Bibliographic Analysis Between the Theory of the Supply Chain Orientation With Different Interactions in the Value Network of Small and Medium-Sized Enterprises

Bibliographic Analysis Between the Theory of the Supply Chain Orientation With Different Interactions in the Value Network of Small and Medium-Sized Enterprises

Pablo Cesar Ocampo Velez, Ricardo Prada-Ospina
DOI: 10.4018/978-1-5225-3543-0.ch018
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The purpose of this chapter is to perform an analysis of the bibliographical references to describe the concept of supply chain orientation (SCO) as a fundamental construct of SMEs. The concept was developed by Defee et al. (2009), who extended the downstream perspective by the upstream perspective, including forward and reverse flows from the supplier to the customer and vice versa and proposed the concept of “closed loop supply chain orientation” (Esper, Defee, & Mentzer, 2010). The main scientific contributions developed by the most representative authors, such as Matsuno, Ken, & Mentzer (2000) and Tucker (2011), have been taken into account. A further research gap refers to the specific challenges facing family businesses and small and medium-sized enterprises (SMEs) within supply chains (Schulze-Ehlers, Steffen, Busch, & Spiller, 2014).
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The purpose of this chapter is to describe the concept of Supply Chain Orientation (SCO) as a fundamental construct originally postulated by (Matsuno, Ken, & Mentzer, 2000). It was redefined by (Min & Mentzer, 2004). It was characterized as a predisposition, visualization and integration of Supply Chain members, or Supply Chain Management (SCM), in order to meet the requirements of stakeholders (Hult, Tomas, Ketchen, David, Garry, & Mena, 2008).

A systematic analysis of representative authors of SCO theory was carried out. It is considered as an appropriate strategy to improve productivity, competitiveness and business performance in value networks. It is important to clarify that key terms used herein have the following abbreviations: SC to Supply Chain; SCO to Supply Chain Orientation; and SCM to Supply Chain Management. Theories such as supply chain integration (SCI) and Supply Chain Performance (SCP), as a fundamental part of the SCO, will be introduced.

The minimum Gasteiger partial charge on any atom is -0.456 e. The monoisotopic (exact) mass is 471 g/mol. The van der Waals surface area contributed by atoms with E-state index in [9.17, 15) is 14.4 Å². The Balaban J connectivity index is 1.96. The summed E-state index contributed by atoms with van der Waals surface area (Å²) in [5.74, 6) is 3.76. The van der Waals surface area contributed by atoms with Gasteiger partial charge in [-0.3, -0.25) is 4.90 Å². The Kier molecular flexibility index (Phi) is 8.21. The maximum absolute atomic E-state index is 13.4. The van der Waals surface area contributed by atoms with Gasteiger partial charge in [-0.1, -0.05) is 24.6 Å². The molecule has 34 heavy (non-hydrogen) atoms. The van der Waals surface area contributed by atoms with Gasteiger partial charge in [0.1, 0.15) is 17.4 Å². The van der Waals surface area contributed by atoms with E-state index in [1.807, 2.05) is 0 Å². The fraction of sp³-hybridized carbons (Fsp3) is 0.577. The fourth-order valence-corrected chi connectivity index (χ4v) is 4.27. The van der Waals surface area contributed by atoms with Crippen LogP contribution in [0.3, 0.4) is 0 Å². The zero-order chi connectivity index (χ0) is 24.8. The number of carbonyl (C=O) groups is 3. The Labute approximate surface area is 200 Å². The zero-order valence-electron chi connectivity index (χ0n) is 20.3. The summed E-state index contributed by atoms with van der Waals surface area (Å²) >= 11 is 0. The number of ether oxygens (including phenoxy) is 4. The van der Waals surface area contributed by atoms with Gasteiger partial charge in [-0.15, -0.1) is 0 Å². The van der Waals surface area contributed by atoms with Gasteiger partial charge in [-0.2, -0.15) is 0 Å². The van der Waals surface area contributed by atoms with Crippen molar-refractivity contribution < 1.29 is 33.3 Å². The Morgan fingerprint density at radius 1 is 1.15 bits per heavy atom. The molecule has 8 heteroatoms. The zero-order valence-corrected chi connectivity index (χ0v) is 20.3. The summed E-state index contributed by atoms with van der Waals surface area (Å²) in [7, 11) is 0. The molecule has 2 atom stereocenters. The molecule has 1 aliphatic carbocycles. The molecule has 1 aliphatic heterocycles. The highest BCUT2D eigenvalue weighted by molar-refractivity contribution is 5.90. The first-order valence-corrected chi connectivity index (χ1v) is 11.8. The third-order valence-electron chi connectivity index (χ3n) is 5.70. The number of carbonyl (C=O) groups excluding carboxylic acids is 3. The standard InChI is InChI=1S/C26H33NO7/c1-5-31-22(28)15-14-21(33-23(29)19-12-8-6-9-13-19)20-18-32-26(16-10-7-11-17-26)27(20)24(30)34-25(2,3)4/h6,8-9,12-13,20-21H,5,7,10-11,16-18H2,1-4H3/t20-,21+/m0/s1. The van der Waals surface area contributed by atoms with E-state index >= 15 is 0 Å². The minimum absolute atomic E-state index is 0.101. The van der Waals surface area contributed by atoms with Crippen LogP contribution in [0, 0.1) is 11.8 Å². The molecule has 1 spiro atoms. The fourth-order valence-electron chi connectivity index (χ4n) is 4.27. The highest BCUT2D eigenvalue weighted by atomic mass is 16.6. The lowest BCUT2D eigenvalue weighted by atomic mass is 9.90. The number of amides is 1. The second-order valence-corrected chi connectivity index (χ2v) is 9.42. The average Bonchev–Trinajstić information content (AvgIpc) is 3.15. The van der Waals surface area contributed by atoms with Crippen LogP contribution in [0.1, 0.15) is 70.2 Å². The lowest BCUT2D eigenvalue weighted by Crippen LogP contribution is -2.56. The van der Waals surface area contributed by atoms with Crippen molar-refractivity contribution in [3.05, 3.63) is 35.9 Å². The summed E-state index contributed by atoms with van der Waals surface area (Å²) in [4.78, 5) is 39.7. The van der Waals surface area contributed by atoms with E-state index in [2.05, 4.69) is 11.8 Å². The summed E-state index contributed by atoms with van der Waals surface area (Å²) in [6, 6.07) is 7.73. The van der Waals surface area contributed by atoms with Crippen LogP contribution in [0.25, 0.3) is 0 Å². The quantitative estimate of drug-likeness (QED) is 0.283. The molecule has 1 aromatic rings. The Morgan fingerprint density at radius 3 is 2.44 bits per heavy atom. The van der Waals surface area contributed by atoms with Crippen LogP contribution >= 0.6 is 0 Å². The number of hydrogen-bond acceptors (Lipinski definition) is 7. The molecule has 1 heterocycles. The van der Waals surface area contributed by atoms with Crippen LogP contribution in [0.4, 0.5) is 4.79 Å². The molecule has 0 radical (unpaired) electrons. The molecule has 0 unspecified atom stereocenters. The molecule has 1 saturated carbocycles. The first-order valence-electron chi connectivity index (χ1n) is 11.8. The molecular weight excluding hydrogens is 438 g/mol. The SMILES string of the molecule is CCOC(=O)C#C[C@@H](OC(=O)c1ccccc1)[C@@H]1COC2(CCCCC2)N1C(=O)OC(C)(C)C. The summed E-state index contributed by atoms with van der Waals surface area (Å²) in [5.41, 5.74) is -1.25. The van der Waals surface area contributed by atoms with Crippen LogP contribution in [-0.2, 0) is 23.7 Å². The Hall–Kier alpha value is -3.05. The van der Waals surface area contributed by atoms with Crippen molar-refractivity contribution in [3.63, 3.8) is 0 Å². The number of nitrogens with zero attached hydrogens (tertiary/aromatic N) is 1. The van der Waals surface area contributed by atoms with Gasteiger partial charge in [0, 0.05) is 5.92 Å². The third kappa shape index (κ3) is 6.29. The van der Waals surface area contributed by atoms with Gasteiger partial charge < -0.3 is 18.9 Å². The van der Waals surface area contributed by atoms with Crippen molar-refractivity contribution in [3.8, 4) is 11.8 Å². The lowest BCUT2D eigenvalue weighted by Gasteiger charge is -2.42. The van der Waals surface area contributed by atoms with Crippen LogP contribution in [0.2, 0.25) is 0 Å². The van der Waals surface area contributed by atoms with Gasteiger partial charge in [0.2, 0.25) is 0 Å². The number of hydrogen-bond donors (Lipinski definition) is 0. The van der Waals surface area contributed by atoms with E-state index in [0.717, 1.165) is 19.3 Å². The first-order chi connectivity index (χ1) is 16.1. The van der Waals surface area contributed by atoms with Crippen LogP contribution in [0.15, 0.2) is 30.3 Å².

The method used for the bibliographic review process was through the systematic analysis of the world’s most representative authors, where the most nominated ones are presented and who have made multiple publications worldwide.

According to main scientific contributions found such as (Matsuno, Ken, & Mentzer, 2000), through qualitative research and using instruments for data collection as surveys and semi-structured interviews made to entrepreneurs, authors classify them according to different orientations. More than 11 different orientations were found, such as: to business processes, to network value, to integration, to suppliers, to inter-intra-companies, to operations, to customers and the market, to stakeholders, and to performance.

This chapter will be developed in the following order: Description of each factor, starting with Supply Chain; Supply Chain Orientation (SCO); Supply Chain Management (SCM); the relationship between SCO and SCM; different orientations related with the supply chain orientation; some SCO models; and conclusions.

SCO emerged as an important background of research that was necessary for effective development of SCM. It is also raised as the recognition of systemic implications and strategic activities by an organization, that are involved in the management of diverse flows, both in relationships with suppliers and relationships with customers, in a network that requires a number of synchronized activities in the value network. It also supports the Supply Chain Management, SCM, in a company (Esper, Defee, & Mentzer, 2010).

Min and Mentzer (2004) argue that the supply chain oriented company should build and maintain cultural elements such as trust (credibility and benevolence), commitment, cooperation rules, organizational compatibility, and senior management support with its supply chain partners. SCO affects not only the performance of the company associated with the supply chain, but also the general performance of the supply chain.

After an extensive review of literature, we found that the research on this construct clearly lacks the understanding of the link between SCO and SCP. This link is a not considered topic (Schulze-Ehlers, Steffen, Busch, & Spiller, 2014).

For many businessmen and academic leaders, the concept, scope, underlying mechanisms of SCO strategy and its relationship with SCP, are not clear in order to improve organizational performance (Kleber, 2002).

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